Today the morning paper Computer Sweden had a feature announcing that this spring it is ten years since the dotcom-bubble burst. 10 years is a stunningly short time, it doesn’t feel so long ago that I finished my book and dissertation about the internet consultancy Framfab.
But even if ten years in a way feels like a short time, a lot of bits and bytes has run through wires and air. Ten years ago the rhetoric on speed and first mover advantages were buzzing all around. Stock values evaporated. Companies like Framfab which were described as trailblazing pioneers were dissolved. In some cases they rematerialized in more modest incarnations. The void after the dotcoms was soon to be filled with a web 2.0 Google world. Companies coming in “a bit late” could benefit from the abundance of laid off IT-professionals and it was suddenly relatively easy to find empty room in the market.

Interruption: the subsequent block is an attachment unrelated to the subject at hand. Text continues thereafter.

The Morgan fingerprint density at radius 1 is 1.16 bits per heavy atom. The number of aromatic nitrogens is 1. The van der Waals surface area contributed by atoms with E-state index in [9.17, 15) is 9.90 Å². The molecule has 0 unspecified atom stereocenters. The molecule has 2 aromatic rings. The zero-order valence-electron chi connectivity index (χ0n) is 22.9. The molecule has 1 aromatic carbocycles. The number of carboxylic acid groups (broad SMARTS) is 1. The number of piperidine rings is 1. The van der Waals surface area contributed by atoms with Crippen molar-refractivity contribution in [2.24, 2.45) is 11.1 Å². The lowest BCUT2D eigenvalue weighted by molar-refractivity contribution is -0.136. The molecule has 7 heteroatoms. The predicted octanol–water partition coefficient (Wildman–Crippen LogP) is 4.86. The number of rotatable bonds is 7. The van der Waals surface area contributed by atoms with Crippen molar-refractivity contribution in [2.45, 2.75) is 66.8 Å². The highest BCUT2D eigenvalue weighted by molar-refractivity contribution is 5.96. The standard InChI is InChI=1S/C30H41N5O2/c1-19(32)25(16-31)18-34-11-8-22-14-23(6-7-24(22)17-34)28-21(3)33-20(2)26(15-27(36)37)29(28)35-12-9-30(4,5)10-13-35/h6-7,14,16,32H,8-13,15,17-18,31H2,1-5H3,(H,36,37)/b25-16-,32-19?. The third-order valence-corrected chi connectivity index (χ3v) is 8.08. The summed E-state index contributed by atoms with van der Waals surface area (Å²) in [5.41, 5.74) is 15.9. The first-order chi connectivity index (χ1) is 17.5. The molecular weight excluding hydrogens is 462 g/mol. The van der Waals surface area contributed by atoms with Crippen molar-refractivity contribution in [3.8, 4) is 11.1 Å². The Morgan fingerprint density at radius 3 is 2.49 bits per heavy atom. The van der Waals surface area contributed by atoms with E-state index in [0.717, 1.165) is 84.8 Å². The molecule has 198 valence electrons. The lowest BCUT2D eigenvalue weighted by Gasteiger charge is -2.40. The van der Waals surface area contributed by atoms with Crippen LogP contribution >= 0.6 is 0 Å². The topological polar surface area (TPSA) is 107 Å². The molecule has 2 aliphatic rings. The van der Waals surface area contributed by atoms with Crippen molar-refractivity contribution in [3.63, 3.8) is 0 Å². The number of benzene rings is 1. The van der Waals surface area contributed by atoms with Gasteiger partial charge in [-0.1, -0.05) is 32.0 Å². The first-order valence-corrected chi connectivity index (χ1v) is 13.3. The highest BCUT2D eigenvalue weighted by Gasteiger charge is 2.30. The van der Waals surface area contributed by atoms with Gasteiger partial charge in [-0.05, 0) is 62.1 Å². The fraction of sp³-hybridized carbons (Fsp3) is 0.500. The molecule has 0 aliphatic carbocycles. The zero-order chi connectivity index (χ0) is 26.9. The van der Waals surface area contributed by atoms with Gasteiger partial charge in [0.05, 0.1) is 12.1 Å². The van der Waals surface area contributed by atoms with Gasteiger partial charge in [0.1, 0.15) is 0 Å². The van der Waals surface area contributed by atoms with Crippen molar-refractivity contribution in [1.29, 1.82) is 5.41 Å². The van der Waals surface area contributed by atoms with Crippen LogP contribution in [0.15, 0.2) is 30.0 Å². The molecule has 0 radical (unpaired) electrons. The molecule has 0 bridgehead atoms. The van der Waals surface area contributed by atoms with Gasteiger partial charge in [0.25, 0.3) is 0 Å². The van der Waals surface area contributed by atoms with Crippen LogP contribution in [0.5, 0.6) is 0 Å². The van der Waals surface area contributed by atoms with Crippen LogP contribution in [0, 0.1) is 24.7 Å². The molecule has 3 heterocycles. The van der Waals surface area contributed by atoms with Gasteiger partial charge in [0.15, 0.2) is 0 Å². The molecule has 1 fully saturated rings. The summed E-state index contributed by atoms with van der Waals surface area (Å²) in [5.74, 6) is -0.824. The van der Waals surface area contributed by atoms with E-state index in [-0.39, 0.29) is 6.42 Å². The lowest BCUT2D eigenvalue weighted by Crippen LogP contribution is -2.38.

When writing about Framfab I used LEGO as a metaphor in my analysis. (Much thanks to Douglas Coupland’s wonderful writings in the novel Microserfs). LEGO is still a strong metaphor, in a world where modularity in many ways prevails. And the cubistic restrictions of LEGO seems to continue to provoke people´s creativity. Christoph Niemann’s “I LEGO N.Y.” is a wonderful example